Heisann! Maerose here. Mehh.. Monday has been such a long day. I haven’t packed for Spain, but I’ll have plenty of time to do that later. For now, here’s an entry featuring the beautiful château where Voltaire spent his last years. When my sister and a friend traveled to Geneva, Switzerland, we stayed in a hotel on the French side of the Swiss-French border. We even did our shopping on the French side. Geneva was unbelievably expensive, so it was only practical and advisable.
Staying in Ferney-Voltaire, we managed to save a day to explore the French countryside.
Who’s Voltaire?, you might ask. Voltaire was the pen name of François-Marie Arouet (1694-1778), a French writer, playwright, historian and philosopher. He was known for his attacks towards the Catholic Church during his time, and his thoughts and stand regarding freedom of expression, religion and separation of church and state.He was born in Paris, but spent his last years in Ferney, France. That led him to be referred to as “the patriarch of Ferney”.
On Saturdays, the residents of Ferney hold a bazaar or a public market, where fresh fruit and vegetables, clothes, and other goods are being sold.
Diversity was present in Ferney-Voltaire. We found a variety of foreign goods and spices being sold at the public market from many parts of the world.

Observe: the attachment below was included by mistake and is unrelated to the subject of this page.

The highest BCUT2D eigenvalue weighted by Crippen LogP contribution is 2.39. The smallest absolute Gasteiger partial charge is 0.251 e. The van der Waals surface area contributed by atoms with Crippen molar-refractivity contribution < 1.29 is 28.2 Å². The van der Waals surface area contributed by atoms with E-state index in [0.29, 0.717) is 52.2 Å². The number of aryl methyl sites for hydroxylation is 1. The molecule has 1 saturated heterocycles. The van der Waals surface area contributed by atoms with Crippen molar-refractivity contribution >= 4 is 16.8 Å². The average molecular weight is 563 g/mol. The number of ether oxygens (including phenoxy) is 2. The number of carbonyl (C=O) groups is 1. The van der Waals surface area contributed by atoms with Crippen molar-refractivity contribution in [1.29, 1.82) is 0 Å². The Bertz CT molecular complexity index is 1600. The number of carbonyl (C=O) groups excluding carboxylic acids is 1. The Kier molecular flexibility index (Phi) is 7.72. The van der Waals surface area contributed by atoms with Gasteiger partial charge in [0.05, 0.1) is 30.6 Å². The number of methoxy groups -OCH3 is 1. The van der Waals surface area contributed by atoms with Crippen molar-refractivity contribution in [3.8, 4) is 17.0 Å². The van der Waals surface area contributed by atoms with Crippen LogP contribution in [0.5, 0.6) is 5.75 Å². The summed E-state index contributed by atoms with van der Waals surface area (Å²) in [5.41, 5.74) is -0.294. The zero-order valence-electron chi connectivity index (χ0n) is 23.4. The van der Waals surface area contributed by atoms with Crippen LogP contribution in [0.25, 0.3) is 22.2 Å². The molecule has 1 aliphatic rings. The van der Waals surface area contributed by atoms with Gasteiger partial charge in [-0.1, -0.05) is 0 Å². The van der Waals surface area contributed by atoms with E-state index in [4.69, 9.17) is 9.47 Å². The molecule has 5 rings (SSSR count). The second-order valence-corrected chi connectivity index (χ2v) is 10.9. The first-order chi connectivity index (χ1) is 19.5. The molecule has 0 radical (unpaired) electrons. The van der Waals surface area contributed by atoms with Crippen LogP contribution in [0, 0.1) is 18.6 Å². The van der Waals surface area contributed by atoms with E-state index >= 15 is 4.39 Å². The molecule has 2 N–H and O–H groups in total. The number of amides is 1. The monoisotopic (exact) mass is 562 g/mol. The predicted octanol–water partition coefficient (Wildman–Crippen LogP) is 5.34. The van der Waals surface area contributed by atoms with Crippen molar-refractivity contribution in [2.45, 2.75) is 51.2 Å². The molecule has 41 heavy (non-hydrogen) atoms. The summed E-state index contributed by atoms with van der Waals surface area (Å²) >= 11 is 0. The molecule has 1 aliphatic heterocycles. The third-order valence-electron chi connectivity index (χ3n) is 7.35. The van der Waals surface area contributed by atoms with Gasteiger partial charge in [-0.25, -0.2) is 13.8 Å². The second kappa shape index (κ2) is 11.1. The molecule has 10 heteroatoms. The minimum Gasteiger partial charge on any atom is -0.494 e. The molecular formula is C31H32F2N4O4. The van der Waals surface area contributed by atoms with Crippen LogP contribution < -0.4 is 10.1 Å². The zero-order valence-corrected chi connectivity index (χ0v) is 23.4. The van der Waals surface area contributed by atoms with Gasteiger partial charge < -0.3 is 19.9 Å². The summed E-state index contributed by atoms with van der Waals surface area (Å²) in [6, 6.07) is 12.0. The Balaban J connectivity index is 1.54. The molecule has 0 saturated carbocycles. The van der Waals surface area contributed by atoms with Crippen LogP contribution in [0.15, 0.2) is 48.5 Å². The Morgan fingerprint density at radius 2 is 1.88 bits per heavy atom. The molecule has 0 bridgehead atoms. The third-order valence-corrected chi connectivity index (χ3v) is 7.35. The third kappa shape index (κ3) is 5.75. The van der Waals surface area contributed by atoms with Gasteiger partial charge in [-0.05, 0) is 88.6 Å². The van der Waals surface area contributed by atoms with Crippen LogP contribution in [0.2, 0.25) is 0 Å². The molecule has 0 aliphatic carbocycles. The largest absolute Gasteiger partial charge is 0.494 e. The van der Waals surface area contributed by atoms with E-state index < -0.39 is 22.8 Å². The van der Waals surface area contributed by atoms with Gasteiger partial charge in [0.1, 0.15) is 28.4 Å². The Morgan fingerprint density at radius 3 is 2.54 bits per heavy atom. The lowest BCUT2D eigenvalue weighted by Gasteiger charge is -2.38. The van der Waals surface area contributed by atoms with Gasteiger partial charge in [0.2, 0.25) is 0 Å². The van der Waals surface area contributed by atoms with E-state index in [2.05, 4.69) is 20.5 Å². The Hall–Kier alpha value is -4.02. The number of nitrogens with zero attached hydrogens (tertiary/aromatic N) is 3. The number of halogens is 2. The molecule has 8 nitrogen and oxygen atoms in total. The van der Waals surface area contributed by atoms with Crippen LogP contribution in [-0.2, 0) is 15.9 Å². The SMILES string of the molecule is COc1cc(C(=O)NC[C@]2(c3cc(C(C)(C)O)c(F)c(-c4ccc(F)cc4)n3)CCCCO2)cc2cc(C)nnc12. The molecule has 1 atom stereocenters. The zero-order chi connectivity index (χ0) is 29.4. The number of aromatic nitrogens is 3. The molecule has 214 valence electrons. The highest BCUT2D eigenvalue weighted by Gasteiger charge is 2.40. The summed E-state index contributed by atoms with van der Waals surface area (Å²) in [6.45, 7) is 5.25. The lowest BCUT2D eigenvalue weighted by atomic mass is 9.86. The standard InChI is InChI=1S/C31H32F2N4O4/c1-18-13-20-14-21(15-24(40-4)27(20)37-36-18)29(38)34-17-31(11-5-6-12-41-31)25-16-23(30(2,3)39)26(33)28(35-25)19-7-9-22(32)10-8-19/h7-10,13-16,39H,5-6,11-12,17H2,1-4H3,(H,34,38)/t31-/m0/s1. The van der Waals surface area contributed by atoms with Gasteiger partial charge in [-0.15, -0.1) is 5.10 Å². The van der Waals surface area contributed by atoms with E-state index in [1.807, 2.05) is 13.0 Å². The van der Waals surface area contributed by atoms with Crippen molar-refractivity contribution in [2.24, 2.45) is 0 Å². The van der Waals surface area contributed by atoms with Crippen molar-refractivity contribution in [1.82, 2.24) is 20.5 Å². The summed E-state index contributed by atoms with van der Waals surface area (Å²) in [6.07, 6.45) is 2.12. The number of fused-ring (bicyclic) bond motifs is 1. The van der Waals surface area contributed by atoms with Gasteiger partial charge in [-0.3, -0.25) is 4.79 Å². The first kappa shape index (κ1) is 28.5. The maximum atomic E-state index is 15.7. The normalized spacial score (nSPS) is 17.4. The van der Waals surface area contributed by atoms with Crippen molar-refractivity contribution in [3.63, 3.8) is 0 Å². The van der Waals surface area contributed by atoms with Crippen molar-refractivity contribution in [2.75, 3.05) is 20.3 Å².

In the middle of the town is a statue of Voltaire. According to Wikipedia, he really made a huge impact to the town, building its church and some cottage industries that harnessed the skills of some of the countries finest potters and watchmakers. No wonder the town was named in honor of him.
The main attraction in the town, is of course, the château Voltaire built and where he welcomed many Enlightenment philosophers and writers during his time. He was even dubbed “the innkeeper of Europe”. On our way to the château, we came across the International Center for the Study of the XVIIIth century (Centre international d’étude du XVIIIe siècle or CIEDS). Most of the exhibitions in the center are works of Voltaire and the development of the publishing industry.
And now, the château.. Voltaire personally supervised the design and the building of the said structure from 1758-1766. He lived there until his death, and welcomed many literary figures during the period of Enlightenment. Today, the château is owned by the state and is open to public at certain months of the year, usually from March to November. It houses Voltaire’s prized possessions and works.
It would had been really nice to enter the château, but we didn’t have enough time and couldn’t wait until guests were allowed to enter. We did enjoy the garden though, and the view of the Alps from the terrace. The château, by the way, was located on top of a hill, so get ready for some elevated roads. 😉
Hopefully, I’ll manage to visit (and explore more of) France again. I don’t really fancy Paris, although it would be romantic to stand by the Eiffel Tower, France’s most famous landmark. I really miss traveling and I hope to do more in the future, despite the many changes in my priorities and the economic challenges I face and will continue to face as I mature.
Oh well, see you in my next entry! ❤